An 11-month-old girl was referred to our center with the diagnosis of acute arterial compromise due to device embolization to the RCIA during a transcatheter PDA closure procedure. The medical history in the referring center included failed transcatheter PDA closure with the embolization of the Amplatzer duct occluder II (ADO-II) (5/4 mm, Amplatzer? Duct Occluder II, St. Jude Medical, Plymouth, MN, USA) to the RCIA (Figure 1). Additionally, the attempts for retrieval of the ADO-II were unsuccessful. We were also informed that, during the retrieval process, the snare guidewire was entwined around the ADO-II and squeezed.

Figure 1: Posteroanterior abdominal X-ray showing embolized duct occluder device with the snare guidewire entwined and squeezed.

On admission, the patient had hard signs for vascular compromise including neuromotor deficit. The patient was urgently transferred to the operating room. A written informed consent was obtained from each parent. After median laparotomy, the retroperitoneum overlying the RCIA was divided (Figure 2a). After heparinization (1 mg/kg), the CIA was vertically opened. Along with the snare guidewire, the ADO-II was extracted (Figure 2b). Due to the accompanying arterial dissection, the atriotomy was extended distally, until a healthy segment of intima was reached. The length of the segment of dissection was almost 6-cm long, and an end-to-end anastomosis was not possible. Thus, following the proximal and distal embolectomies accompanied by a good antegrade and retrograde blood flow, a 4-mm polytetrafluoroethylene tube graft interposition with internal iliac artery ligation were performed (Figure 2c). The ischemia time was almost three hours. The postoperative course was uneventful.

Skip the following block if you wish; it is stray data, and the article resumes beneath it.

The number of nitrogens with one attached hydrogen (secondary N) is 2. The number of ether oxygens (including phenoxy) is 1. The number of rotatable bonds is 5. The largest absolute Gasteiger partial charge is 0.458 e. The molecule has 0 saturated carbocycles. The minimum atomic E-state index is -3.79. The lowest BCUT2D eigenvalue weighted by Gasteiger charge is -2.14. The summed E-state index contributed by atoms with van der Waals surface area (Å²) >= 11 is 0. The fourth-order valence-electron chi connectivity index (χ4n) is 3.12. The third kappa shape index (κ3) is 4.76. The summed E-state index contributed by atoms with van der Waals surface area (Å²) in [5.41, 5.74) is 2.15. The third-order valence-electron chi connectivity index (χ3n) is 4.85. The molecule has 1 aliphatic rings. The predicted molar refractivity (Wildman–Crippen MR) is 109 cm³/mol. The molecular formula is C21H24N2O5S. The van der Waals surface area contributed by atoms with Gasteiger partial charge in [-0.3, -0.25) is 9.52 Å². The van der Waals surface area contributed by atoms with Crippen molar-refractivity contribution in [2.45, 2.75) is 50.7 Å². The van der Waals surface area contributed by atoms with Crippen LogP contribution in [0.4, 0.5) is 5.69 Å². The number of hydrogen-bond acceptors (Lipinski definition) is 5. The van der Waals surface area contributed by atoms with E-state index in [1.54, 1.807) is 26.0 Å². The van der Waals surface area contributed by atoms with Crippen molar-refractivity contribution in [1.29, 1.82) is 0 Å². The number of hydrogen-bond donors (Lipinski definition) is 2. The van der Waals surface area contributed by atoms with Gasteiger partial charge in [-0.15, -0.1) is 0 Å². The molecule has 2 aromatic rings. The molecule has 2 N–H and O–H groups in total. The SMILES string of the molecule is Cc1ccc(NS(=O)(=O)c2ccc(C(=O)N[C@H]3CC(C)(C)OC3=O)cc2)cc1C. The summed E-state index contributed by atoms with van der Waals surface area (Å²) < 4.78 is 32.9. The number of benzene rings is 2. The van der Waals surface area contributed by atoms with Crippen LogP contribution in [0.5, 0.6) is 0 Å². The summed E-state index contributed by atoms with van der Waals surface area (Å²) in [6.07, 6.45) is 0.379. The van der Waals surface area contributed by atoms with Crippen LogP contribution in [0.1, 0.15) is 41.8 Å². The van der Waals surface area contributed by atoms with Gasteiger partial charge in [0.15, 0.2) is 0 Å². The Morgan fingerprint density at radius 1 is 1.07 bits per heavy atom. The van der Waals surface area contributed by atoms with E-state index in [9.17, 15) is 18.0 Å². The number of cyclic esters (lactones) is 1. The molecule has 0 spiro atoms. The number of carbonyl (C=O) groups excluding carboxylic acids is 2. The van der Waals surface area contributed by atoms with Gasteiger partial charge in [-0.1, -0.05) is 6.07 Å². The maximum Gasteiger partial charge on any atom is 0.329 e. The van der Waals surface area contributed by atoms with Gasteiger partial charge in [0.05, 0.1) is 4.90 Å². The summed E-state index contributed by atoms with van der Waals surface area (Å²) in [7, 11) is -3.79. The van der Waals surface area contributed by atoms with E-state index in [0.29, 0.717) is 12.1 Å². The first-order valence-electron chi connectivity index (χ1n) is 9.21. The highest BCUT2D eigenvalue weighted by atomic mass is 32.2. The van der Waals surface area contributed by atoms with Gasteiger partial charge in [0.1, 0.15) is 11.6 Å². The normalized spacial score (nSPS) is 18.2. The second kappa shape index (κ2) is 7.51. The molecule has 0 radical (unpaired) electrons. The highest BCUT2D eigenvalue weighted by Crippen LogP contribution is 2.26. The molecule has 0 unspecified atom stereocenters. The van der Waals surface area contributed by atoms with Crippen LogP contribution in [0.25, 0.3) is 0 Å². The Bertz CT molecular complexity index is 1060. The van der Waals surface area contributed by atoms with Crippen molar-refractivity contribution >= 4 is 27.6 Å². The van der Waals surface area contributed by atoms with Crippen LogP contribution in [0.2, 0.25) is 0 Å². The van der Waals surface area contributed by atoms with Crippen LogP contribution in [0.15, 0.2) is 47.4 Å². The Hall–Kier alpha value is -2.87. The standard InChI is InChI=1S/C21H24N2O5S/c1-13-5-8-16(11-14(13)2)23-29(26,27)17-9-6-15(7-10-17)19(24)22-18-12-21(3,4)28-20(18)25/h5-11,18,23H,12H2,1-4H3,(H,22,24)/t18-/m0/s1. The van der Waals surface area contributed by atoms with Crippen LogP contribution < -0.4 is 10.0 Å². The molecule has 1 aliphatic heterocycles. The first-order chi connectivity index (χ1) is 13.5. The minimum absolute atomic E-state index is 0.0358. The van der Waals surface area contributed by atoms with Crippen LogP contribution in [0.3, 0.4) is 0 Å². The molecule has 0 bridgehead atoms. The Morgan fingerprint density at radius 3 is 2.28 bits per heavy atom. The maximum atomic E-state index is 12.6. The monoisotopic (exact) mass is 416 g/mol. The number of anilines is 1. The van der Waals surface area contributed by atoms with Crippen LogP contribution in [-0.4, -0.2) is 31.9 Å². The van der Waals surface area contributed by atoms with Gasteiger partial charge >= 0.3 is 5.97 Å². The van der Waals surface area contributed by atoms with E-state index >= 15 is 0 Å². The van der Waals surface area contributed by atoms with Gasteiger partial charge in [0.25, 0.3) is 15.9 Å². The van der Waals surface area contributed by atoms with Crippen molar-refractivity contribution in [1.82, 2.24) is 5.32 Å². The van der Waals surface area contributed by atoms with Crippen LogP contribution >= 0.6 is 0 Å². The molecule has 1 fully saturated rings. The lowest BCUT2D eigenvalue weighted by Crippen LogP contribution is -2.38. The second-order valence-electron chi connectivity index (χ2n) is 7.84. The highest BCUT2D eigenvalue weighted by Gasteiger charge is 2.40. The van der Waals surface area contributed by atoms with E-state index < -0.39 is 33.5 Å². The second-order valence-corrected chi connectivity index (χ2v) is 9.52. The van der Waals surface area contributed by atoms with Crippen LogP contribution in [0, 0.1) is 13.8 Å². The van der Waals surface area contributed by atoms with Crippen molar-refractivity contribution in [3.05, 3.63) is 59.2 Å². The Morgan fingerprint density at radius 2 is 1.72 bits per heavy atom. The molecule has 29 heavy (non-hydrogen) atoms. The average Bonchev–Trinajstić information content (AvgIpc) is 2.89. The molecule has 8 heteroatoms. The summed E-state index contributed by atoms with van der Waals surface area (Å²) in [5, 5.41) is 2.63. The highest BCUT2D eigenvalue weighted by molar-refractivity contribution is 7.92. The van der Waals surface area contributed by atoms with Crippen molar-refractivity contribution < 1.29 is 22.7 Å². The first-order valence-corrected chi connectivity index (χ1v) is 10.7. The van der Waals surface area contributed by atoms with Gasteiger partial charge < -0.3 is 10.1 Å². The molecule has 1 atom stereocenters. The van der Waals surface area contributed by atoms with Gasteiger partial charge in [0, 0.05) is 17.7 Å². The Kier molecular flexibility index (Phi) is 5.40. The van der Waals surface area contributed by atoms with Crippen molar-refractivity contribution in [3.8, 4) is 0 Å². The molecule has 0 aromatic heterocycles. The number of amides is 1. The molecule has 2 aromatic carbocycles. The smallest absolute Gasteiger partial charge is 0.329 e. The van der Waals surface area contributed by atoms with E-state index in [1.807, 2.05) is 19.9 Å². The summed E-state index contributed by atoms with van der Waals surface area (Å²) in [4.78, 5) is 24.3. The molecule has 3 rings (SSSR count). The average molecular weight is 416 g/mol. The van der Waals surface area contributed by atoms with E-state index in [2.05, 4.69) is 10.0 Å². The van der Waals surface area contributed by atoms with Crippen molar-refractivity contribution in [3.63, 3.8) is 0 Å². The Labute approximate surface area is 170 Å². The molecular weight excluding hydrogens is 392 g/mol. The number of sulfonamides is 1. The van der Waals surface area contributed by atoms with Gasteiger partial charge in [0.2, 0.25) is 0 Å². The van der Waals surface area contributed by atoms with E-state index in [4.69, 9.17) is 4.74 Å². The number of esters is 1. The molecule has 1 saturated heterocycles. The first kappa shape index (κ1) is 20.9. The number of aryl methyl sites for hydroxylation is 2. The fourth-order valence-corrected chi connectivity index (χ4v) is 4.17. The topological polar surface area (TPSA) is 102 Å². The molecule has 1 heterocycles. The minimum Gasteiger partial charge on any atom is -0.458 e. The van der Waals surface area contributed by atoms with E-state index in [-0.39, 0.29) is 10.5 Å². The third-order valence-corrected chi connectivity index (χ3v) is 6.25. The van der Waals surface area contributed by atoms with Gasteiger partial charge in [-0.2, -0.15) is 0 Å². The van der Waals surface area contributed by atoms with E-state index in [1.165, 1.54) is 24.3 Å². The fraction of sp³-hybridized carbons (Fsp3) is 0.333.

Figure 2: (a, b) The right common iliac artery was vertically opened, and the Amplatzer duct occluder II along with the snare guidewire was extracted. (c) A 4-mm polytetrafluoroethylene tube graft interposition was performed with ligation of the right internal iliac artery.